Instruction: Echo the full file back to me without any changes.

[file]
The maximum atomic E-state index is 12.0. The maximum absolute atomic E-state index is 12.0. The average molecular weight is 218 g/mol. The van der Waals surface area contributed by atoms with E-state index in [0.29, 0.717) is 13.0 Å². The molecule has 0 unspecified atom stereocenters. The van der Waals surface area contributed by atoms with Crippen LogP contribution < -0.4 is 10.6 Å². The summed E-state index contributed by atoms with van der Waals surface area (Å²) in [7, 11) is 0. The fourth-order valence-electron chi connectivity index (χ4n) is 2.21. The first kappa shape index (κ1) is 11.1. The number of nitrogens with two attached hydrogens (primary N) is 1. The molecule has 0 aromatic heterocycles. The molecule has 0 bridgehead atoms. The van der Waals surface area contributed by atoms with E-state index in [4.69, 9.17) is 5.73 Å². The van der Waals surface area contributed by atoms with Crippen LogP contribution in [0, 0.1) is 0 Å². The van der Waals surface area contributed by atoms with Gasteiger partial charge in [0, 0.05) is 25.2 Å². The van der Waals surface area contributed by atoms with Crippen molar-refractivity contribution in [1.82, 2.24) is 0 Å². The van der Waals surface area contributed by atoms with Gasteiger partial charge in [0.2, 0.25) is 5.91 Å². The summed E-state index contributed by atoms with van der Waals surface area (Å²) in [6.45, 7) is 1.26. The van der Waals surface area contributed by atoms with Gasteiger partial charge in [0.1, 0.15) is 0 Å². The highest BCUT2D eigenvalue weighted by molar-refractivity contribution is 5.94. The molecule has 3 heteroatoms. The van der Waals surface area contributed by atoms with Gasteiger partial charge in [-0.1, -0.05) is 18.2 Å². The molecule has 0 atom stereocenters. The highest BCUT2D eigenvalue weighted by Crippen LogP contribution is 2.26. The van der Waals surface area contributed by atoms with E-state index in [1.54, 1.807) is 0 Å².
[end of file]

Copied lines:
The maximum atomic E-state index is 12.0. The maximum absolute atomic E-state index is 12.0. The average molecular weight is 218 g/mol. The van der Waals surface area contributed by atoms with E-state index in [0.29, 0.717) is 13.0 Å². The molecule has 0 unspecified atom stereocenters. The van der Waals surface area contributed by atoms with Crippen LogP contribution < -0.4 is 10.6 Å². The summed E-state index contributed by atoms with van der Waals surface area (Å²) in [7, 11) is 0. The fourth-order valence-electron chi connectivity index (χ4n) is 2.21. The first kappa shape index (κ1) is 11.1. The number of nitrogens with two attached hydrogens (primary N) is 1. The molecule has 0 aromatic heterocycles. The molecule has 0 bridgehead atoms. The van der Waals surface area contributed by atoms with E-state index in [4.69, 9.17) is 5.73 Å². The van der Waals surface area contributed by atoms with Crippen LogP contribution in [0, 0.1) is 0 Å². The van der Waals surface area contributed by atoms with Gasteiger partial charge in [0, 0.05) is 25.2 Å². The van der Waals surface area contributed by atoms with Crippen molar-refractivity contribution in [1.82, 2.24) is 0 Å². The van der Waals surface area contributed by atoms with Gasteiger partial charge in [0.2, 0.25) is 5.91 Å². The summed E-state index contributed by atoms with van der Waals surface area (Å²) in [6.45, 7) is 1.26. The van der Waals surface area contributed by atoms with Gasteiger partial charge in [0.1, 0.15) is 0 Å². The highest BCUT2D eigenvalue weighted by molar-refractivity contribution is 5.94. The molecule has 3 heteroatoms. The van der Waals surface area contributed by atoms with Gasteiger partial charge in [-0.1, -0.05) is 18.2 Å². The molecule has 0 atom stereocenters. The highest BCUT2D eigenvalue weighted by Crippen LogP contribution is 2.26. The van der Waals surface area contributed by atoms with E-state index in [1.54, 1.807) is 0 Å².